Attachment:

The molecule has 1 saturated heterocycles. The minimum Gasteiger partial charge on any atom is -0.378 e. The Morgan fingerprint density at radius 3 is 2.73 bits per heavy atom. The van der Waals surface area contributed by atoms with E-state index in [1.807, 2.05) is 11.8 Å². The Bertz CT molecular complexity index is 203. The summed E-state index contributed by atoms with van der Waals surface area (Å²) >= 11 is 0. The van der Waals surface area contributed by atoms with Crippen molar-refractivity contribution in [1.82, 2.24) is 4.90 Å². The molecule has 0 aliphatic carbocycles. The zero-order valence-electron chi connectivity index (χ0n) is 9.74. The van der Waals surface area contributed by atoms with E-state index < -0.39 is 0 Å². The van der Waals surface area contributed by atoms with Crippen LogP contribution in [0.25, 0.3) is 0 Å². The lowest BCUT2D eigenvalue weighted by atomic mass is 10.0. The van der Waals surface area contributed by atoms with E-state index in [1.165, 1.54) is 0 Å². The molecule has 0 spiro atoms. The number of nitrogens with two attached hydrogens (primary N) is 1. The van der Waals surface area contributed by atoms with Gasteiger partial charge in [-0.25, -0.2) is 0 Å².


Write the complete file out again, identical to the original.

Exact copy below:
The molecule has 1 saturated heterocycles. The minimum Gasteiger partial charge on any atom is -0.378 e. The Morgan fingerprint density at radius 3 is 2.73 bits per heavy atom. The van der Waals surface area contributed by atoms with E-state index in [1.807, 2.05) is 11.8 Å². The Bertz CT molecular complexity index is 203. The summed E-state index contributed by atoms with van der Waals surface area (Å²) >= 11 is 0. The van der Waals surface area contributed by atoms with Crippen molar-refractivity contribution in [1.82, 2.24) is 4.90 Å². The molecule has 0 aliphatic carbocycles. The zero-order valence-electron chi connectivity index (χ0n) is 9.74. The van der Waals surface area contributed by atoms with E-state index < -0.39 is 0 Å². The van der Waals surface area contributed by atoms with Crippen LogP contribution in [0.25, 0.3) is 0 Å². The lowest BCUT2D eigenvalue weighted by atomic mass is 10.0. The van der Waals surface area contributed by atoms with E-state index in [1.165, 1.54) is 0 Å². The molecule has 0 spiro atoms. The number of nitrogens with two attached hydrogens (primary N) is 1. The van der Waals surface area contributed by atoms with Gasteiger partial charge in [-0.25, -0.2) is 0 Å².